After only two weeks of practice in September, head coach Ed Niehl managed to somehow put together a solid offensive and defensive line, as well as a great backfield.  Gordon Barna, a junior, was the new quarterback.  Sophomore Glen Fuhrman was at one halfback position and proved to be a very good football player in his own right.  Of course, Darrell Borden would be the fullback – but there was a “catch” to all of this – an unknown quantity – a kid, a freshman, would be the other starting halfback.  Darrell Borden, “Mr. Inside” would now be joined by “Mr. Outside”, Gene Curbow, and for the next two years they would create sheer bedlam for the opposing defenses.  According to Mr. Niehl, these two players were a perfect match, a “one-two punch” if you will.  Both were strong, “hard-nosed”, determined backs who could really punish a  defense.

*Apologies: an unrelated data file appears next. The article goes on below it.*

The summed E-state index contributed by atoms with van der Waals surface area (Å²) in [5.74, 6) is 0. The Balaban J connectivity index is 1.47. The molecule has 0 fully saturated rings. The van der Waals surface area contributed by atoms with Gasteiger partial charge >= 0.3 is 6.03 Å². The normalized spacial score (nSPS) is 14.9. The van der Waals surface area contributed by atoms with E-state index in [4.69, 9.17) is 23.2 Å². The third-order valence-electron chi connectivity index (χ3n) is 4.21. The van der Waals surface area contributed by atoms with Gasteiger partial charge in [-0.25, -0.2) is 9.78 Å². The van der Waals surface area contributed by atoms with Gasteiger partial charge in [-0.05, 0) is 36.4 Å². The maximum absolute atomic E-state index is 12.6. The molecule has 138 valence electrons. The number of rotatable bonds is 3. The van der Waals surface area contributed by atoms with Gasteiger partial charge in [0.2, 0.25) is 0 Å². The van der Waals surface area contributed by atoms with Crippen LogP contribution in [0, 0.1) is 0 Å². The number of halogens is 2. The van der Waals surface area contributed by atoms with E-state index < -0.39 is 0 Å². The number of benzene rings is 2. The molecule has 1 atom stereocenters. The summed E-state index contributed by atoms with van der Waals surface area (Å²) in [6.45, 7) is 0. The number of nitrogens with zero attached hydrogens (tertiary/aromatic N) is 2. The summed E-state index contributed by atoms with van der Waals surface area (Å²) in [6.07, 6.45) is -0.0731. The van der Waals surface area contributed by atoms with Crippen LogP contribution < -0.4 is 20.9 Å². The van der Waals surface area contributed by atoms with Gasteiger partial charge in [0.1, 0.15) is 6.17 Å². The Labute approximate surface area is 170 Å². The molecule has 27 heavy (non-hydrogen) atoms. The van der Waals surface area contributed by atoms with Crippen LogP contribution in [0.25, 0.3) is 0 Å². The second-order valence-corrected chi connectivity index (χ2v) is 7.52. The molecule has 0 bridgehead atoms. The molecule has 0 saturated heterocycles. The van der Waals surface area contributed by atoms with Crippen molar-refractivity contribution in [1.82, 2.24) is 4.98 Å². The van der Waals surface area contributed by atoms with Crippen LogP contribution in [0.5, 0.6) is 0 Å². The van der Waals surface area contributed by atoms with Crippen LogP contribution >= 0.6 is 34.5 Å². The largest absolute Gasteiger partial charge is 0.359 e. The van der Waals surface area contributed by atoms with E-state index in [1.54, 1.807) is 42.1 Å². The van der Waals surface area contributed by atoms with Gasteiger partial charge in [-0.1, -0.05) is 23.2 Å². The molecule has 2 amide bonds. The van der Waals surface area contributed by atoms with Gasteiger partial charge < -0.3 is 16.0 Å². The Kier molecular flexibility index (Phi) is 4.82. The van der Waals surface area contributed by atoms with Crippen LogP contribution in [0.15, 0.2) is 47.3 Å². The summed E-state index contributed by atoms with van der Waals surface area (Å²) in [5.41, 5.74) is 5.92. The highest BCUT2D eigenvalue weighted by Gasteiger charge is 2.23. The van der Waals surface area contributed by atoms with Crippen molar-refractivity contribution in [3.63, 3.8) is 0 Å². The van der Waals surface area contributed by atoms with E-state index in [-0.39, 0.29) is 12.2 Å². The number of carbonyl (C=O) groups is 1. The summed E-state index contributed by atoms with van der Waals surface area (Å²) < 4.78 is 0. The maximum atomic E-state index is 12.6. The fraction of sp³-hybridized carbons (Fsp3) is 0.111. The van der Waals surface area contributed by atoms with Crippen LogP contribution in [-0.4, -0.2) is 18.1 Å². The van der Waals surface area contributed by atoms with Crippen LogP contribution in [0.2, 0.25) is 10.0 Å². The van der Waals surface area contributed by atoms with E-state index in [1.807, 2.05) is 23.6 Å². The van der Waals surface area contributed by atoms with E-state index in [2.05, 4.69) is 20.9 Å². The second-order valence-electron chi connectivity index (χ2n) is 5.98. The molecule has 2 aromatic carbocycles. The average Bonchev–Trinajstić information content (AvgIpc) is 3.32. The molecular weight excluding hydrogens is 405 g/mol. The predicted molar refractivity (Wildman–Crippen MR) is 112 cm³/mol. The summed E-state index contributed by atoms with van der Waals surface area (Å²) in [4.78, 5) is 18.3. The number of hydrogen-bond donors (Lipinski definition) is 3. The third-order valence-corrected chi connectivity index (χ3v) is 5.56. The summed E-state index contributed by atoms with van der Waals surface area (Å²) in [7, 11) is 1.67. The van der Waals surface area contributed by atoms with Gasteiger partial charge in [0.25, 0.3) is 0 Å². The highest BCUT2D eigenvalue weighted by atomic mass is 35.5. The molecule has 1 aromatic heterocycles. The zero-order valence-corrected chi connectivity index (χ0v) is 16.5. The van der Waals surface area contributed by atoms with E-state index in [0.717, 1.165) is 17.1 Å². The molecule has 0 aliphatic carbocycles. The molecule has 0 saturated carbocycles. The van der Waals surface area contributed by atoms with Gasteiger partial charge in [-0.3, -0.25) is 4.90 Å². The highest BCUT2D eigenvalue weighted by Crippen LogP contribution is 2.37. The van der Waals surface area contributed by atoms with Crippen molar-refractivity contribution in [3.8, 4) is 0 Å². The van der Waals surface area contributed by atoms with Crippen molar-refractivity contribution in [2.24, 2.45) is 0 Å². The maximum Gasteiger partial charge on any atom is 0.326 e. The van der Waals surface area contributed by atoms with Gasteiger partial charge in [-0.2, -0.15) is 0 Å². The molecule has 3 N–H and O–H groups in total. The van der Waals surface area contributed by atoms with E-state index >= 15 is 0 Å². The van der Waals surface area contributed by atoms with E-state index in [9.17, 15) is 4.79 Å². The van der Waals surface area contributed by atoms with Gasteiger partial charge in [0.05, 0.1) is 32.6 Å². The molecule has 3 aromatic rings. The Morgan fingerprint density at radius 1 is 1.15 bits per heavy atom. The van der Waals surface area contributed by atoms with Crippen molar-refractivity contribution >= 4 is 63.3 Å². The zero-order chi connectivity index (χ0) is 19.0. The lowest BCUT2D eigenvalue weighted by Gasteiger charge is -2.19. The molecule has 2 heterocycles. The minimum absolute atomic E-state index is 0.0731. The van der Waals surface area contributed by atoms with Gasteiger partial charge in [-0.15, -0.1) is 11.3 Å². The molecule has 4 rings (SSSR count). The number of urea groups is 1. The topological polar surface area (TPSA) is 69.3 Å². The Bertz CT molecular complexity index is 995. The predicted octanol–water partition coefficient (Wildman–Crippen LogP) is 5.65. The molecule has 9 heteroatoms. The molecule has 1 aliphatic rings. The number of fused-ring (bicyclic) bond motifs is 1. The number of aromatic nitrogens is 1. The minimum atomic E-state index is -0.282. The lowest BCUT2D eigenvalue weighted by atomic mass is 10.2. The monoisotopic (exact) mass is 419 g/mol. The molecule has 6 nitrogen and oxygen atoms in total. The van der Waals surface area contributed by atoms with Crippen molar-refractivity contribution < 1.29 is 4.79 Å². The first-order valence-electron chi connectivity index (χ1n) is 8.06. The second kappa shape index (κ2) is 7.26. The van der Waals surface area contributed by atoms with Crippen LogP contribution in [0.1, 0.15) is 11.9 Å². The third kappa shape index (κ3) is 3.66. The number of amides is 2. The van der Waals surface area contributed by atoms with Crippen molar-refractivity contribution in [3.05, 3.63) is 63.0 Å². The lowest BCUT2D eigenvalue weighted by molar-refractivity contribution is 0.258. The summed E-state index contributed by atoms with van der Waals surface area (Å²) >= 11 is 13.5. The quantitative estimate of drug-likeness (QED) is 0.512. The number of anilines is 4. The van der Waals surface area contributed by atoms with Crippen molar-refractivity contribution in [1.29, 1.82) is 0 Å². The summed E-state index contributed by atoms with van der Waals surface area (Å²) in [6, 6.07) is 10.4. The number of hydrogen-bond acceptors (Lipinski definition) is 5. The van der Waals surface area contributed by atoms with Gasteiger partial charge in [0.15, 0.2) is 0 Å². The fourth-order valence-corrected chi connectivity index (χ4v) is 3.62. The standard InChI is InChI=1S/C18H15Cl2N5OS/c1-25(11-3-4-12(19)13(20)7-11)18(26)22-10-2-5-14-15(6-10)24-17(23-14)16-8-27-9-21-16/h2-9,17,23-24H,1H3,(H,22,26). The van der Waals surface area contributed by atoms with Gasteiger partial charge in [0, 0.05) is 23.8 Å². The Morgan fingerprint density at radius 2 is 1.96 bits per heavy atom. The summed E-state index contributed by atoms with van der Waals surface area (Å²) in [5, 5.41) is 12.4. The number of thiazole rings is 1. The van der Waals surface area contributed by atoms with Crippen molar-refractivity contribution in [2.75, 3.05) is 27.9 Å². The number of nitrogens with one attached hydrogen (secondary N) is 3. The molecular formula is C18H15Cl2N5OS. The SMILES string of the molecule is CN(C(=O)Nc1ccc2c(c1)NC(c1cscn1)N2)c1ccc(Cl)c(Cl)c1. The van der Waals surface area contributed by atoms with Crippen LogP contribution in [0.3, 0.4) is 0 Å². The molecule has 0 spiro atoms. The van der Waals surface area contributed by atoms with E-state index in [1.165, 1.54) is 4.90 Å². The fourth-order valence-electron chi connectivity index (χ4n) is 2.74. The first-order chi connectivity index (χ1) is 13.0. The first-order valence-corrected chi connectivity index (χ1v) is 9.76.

The 1951 season started out on a couple of dismal notes.  In the first annual  “King’s Axe” game against Eatonville – a non-league affair – the Cruisers prevailed 6-0.  In a heart-breaking loss to Peninsula, the only score of the game was a safety and a 2-0 Seahawks win.  Finally, the following week, the Braves defeated the Orting Cardinals 6-0 to post the first victory of the season. The October 12th, 1951 game against the Fife Trojans was probably the turning point of the season for the Braves.  Federal Way and Fife were favored to win the league title and this game was a “must” for Bethel.  In the second quarter, Darrell Borden rambled 70 yards to the Fife ten and scored three plays later.  After a Bethel fumble, Fife scored the tying touchdown.  At the start of the second half, Darrell Borden returned the kickoff to the Fife 45 yard line and with Gene and Darrell alternately carrying the football, Gene scored the winning touchdown on a three yard run.  For the remainder of the game, the Braves’ defense held up, and the team came away with a 13-6 win.  As it turned out, this would be Fife’s only league loss of the season.